Understanding the value of digital pathology

Understanding the value of digital pathology

March 13, 2019
From the March 2019 issue of HealthCare Business News magazine

DP for clinical use is primarily used for bright-field imaging (a white light source, typically LED based) for H&E slides, composing the clinical majority, and special slides, such as IHC; and there are also scanners that address FISH (fluorescence in situ hybridization) and other more research based purposes.

The digitization of pathology is producing many (and promises many more) of the same benefits we saw when PACS transformed radiology thirty years ago. Some benefits, rationale for adoption and use cases include:
• Tumor board meetings are clearly beneficial, since representatives from different specialties and subspecialties (including patients) can virtually convene, show and discuss multiple disciplinary findings in order to identify best treatment courses.


Through our steadfast commitment to product innovation, we have developed MagnaGuard™ a revolutionary magnetic closure system that eliminates the need for Velcro and allows you to properly clean & disinfect your Protective X-ray Apparel. (800) 353-4350

• Software is available that allows straightforward tissue identification, type and structure classification as well as nuclear, membrane cell and density quantification for IHC.
• Frozen sections from surgery can be immediately viewed by digitally scanning the slide in or near surgery without having a Pathologist on hand in the surgery department, thus saving time and money.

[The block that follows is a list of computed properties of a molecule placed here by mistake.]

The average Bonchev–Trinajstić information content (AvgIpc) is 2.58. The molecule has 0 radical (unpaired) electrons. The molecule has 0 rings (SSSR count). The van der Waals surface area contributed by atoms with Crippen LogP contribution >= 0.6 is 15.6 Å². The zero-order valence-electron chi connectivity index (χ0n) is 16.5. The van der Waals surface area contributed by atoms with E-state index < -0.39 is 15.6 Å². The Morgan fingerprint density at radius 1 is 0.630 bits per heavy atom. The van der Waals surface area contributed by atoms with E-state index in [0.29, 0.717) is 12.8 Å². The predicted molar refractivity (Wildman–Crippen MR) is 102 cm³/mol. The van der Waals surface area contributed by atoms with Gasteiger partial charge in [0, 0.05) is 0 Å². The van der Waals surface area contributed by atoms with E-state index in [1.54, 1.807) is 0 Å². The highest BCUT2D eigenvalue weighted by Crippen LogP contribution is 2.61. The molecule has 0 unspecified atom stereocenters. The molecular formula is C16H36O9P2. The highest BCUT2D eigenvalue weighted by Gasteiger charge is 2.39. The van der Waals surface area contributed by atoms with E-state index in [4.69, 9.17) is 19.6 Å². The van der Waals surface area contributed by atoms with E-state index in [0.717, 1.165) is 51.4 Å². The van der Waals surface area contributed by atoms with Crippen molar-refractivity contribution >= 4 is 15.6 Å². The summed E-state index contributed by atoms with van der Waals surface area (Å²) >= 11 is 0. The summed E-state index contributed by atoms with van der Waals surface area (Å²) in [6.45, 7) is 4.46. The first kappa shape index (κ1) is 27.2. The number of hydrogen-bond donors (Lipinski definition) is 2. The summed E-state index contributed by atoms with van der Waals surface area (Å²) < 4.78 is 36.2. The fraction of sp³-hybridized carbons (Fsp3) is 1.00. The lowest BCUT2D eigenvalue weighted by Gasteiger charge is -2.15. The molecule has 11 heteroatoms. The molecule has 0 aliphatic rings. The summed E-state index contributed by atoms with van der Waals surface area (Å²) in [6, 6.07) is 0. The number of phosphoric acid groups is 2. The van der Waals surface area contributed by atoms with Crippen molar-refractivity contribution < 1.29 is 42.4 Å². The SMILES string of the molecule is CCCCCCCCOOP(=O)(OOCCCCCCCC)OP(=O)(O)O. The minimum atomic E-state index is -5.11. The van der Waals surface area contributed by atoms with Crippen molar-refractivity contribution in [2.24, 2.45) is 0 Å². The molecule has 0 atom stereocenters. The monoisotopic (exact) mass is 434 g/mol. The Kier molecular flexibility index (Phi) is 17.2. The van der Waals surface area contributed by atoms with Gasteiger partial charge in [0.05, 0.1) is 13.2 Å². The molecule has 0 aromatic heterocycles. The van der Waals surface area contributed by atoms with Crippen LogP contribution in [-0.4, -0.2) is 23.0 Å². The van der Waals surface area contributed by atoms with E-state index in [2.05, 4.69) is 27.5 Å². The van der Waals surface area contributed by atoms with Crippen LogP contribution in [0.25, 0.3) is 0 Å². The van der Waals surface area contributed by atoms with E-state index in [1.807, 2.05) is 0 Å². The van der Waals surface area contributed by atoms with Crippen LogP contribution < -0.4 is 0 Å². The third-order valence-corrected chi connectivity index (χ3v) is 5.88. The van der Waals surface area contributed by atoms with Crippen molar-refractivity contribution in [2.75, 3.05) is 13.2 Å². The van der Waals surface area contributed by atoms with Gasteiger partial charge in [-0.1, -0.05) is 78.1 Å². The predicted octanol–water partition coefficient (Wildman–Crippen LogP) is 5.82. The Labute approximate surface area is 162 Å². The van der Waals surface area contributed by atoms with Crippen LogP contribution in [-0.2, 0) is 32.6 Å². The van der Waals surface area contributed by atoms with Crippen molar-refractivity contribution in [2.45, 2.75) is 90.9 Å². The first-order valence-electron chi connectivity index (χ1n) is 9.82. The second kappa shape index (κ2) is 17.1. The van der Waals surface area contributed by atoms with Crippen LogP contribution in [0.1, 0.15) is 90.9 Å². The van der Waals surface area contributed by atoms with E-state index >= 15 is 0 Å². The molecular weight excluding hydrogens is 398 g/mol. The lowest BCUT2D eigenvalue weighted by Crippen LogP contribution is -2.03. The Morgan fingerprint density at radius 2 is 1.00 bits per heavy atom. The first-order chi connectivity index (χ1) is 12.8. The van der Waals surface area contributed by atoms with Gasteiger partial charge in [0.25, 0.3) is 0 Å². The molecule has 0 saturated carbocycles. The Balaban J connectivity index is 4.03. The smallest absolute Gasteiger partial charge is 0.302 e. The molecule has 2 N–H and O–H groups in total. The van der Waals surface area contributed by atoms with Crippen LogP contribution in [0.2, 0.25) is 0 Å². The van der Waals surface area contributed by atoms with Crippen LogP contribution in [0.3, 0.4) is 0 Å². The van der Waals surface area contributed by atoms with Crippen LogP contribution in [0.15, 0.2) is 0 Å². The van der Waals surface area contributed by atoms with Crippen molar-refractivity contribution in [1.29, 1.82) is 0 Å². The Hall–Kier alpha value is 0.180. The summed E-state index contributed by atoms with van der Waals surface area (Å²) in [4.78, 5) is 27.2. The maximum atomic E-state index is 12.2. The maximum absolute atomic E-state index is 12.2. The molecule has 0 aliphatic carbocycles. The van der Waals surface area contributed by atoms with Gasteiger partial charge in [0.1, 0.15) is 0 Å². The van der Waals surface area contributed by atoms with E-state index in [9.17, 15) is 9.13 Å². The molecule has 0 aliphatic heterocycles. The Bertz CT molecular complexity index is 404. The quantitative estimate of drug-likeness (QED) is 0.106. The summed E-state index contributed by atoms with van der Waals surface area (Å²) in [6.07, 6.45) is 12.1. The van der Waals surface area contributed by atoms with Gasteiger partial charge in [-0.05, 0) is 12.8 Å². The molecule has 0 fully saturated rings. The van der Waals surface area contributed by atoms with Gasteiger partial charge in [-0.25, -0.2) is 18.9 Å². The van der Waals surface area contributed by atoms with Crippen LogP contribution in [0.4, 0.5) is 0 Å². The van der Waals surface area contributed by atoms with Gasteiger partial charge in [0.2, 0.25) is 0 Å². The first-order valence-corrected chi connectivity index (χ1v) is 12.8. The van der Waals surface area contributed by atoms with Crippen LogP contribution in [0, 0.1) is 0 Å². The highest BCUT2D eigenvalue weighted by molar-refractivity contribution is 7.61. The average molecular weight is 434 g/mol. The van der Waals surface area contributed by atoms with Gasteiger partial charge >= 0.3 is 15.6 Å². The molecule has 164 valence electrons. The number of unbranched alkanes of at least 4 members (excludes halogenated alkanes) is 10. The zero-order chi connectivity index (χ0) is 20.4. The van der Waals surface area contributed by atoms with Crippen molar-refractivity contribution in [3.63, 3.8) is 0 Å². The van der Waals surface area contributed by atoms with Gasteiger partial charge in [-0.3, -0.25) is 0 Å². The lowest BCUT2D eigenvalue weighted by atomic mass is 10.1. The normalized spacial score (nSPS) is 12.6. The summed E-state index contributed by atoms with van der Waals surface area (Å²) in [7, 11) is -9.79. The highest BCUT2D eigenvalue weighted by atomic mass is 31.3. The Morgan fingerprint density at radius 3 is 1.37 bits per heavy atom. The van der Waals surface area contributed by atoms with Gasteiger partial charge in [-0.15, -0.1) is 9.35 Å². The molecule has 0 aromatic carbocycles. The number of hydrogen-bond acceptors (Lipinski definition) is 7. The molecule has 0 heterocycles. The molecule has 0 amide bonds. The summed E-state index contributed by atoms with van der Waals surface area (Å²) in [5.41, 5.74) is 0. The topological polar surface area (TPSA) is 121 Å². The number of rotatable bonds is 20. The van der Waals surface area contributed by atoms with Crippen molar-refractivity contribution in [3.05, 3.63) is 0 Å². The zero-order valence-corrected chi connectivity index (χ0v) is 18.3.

• Teaching software is available that provides customized education that can be quickly adjusted and enhanced for new content, learning and testing.
• Analogue data such as slides are impossible to mine, as computers require ones and zeros in order to perform calculations. Massive databases can be developed from gathering institutional, local, national, and genome correlated populations, allowing specialized discoveries in personalized medicine thorough mining and machine learning. This, along with digital input from other medical disciplines, should benefit outcome-based medicine through more accurate drug development and treatment.
• Consolidation of laboratory services is enabled as digital images can be moved and reviewed anywhere there is internet.
• Remote diagnosis and second opinion can be set up as ancillary services.
• Quality control on slide processing can be automated.
• Workflow can be streamlined and automated in regard to subspecialty slide distribution, interpretation difficulty, workload and availability
• In the near future algorithms performed on slides scanned and in system workflow will have the ability to redirect the slide for additional needed stains based on preliminary findings through artificial intelligence, improving turnaround times.

You Must Be Logged In To Post A Comment